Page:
Welcome to the Small Business Rundown. Each day, we bring you stories that impact small business owners and their workforce.
Hard to believe that we’re already 1/12th of the way through 2020. Let’s close out January by looking at how the expansion of paid family leave is still leaving some of the most vulnerable women behind, the complicated issue of “discriminating” against smokers, and what Brexit will mean for U.S. small businesses. Cheerio!
Expansion of paid family leave benefits still leaving women behind
Despite the progress toward making paid family leave a more universal benefit, data indicates that wide swaths of women still don’t have access to time off when they need it. The expansion of benefits has largely taken place in competitive industries where companies vie for top talent, while women in healthcare and teaching or leisure and hospitality, for example, must work or go without pay.
The Number: 80%. Despite the recent “boomlet” and expansion of family leave benefits, 80% of working Americans don’t get time off to care for their newborn.
The Quote: “The continued expansion is primarily contained to white-collar jobs and leaves behind millions of working people.”
The complicated question of refusing to hire smokers
Recently we reported that U-Haul made history when they enacted a policy stating they would no longer hire employees who use nicotine. The City of Dayton has adopted a similar policy and, in states where it’s legal, other companies are following suit. Yet, when does an employer’s right to “discriminate” trump an adult’s right to engage in legal behavior? It’s a complicated question that gets to the heart of the country’s complicated past (and future) relationship with employer-sponsored healthcare.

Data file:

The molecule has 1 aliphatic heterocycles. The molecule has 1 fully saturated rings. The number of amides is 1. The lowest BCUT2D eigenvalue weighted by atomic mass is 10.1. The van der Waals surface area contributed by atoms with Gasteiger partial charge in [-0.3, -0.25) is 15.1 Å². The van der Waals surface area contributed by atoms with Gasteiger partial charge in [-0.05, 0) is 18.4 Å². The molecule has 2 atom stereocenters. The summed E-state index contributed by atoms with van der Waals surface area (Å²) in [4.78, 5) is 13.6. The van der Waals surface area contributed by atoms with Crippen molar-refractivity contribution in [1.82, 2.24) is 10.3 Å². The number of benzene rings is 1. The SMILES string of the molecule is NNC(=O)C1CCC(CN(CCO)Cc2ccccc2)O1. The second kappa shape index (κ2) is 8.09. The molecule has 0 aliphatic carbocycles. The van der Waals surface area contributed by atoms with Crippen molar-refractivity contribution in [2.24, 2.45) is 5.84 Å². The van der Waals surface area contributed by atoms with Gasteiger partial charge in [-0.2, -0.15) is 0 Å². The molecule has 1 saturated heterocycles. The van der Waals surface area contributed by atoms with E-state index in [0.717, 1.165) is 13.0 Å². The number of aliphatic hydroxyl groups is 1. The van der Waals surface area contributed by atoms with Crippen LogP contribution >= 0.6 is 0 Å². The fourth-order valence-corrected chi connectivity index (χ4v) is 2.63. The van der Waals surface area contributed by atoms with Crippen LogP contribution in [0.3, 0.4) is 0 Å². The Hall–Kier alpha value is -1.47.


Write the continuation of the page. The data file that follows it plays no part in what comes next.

The Number: $6,000. Studies indicate that employees who smoke cost employers an additional $6,000 per year in both direct medical care and lost productivity.
The Quote: “Therefore, to solve the problem of hiring discrimination based on habits such as smoking, one key reform will be to eliminate the tax disparity between employer-provided health insurance and individually-purchased health insurance.”
Brexit’s impact crosses the pond to affect U.S. small businesses
After months and months of negotiations and referendums, the UK is finally leaving the EU. So, what will Brexit mean for U.S. small businesses? Apparently, in the short term, it should be business as usual, but U.S. SMBs should be prepared for possible shipping delays and customs complications. The value of the pound will most likely fall in favor of the dollar, though, and new trade agreements will need to be negotiated.
The Number: 52%. During the initial vote, 52% of UK voters voted in favor of Brexit.
The Quote: “This is the first trade deal the U.K. has negotiated in 40 years. The U.K. will be negotiating with experienced hard-nosed U.S. trade officials, who will drive a hard bargain and seek to pry open U.K. markets.”